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Noncommunicable disease (NCD) and risk factors

Comparative study of risk factors for diabetes type-2 and cardiovascular disease among Somali population in Horn of Africa and Somali immigrants in Norway and other relevant populations.

About the project

We do not have sufficient knowledge about the prevalence or risk factors for diabetes and CVD among the Somali population, neither in their original countries, nor among Somali immigrants in Western countries. This project is a cross-sectional study, with the main objective to assess the prevalence of risk factors for diabetes and cardiovascular disease in the Somali population, in Oslo, Norway, and in Hargeisa, Somaliland. The project will provide good baseline data on risk factors of various risk factors for lifestyle diseases in this population.

The program composes currently of three parts:

  1. Oslo Somali study
  2. Somaliland study
  3. Comparative study of risk factors of NCD’s in Somalis and Burmese (Myanmar)

Objectives

The main objective is to assess the prevalence of risk factors for diabetes and cardiovascular disease and to improve knowledge of diet and other lifestyle habits among Somalis. We have also additional research questions in the respective studies.

Outcomes

The Oslo Somali study started in December 2015 and the Somaliland study will start in February 2016. The comparative part will take place after the data analysis.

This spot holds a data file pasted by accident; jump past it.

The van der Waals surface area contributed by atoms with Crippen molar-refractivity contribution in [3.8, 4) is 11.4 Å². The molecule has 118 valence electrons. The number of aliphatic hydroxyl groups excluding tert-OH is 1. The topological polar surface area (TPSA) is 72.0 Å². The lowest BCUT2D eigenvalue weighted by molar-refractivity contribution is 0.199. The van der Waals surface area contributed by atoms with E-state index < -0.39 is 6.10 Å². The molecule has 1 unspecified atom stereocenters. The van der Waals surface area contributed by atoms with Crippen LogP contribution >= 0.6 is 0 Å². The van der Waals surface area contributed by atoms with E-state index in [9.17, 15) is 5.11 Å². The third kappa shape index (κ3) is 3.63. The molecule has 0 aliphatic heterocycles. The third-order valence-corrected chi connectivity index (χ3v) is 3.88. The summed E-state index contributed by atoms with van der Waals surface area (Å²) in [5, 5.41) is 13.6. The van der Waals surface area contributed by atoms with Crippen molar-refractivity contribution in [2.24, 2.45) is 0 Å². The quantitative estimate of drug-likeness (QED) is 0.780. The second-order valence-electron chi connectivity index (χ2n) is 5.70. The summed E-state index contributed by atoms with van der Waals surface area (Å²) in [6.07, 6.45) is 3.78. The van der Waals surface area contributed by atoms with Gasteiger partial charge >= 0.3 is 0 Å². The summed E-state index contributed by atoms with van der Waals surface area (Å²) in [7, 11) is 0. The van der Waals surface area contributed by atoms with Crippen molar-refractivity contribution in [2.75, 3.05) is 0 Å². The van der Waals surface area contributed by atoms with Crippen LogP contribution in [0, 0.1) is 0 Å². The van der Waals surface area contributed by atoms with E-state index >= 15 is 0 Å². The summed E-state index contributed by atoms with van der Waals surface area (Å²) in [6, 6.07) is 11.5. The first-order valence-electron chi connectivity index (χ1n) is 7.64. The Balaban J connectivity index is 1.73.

Background

According to the WHO, diabetes and cardiovascular diseases (CVDs) are leading causes of death and disability worldwide. An estimated 17.5 million people died from CVDs in 2012, representing 31% of all global deaths. Over three quarters of CVD deaths take place in low and middle income countries. Projections from the Global Burden of Disease Project suggest that from 1990 to 2020, the burden of CVD faced by particularly African countries will double. In 2015 there were about 428,000 non-Western immigrants and their descendants in Norway. Demographic changes as a result of an increased proportion of immigrants in the population can lead to major health challenges.

The findings from this program will provide a good baseline data on risk factors for diabetes and cardiovascular disease and will contribute knowledge about the prevalence of various risk factors for lifestyle diseases in the Somali population. Furthermore, this will provide a good basis to initiate appropriate and effective preventive measures for the population. This will also provide opportunities to compare the health status of Somali population in Horn of Africa and Somali immigrants in the West countries and to other relevant populations.

Sub-projects

  • Monitoring population sodium intake using 24-hour urine collection in collaboration with Norwegian Institute of Public Health

Financing

  • Norwegian Directorate of Health
  • Norwegian Institute of Public Health
  • The Institute of Health and Society, UiO

Cooperation

  • Norwegian Institute of Public Health
  • Faculty of medicine, University of Hargeisa
  • Sagene district, Oslo municipality

Start - finish

2015-2018

Tags: Global South
Published Jan. 18, 2016 1:19 PM - Last modified May 31, 2016 3:04 PM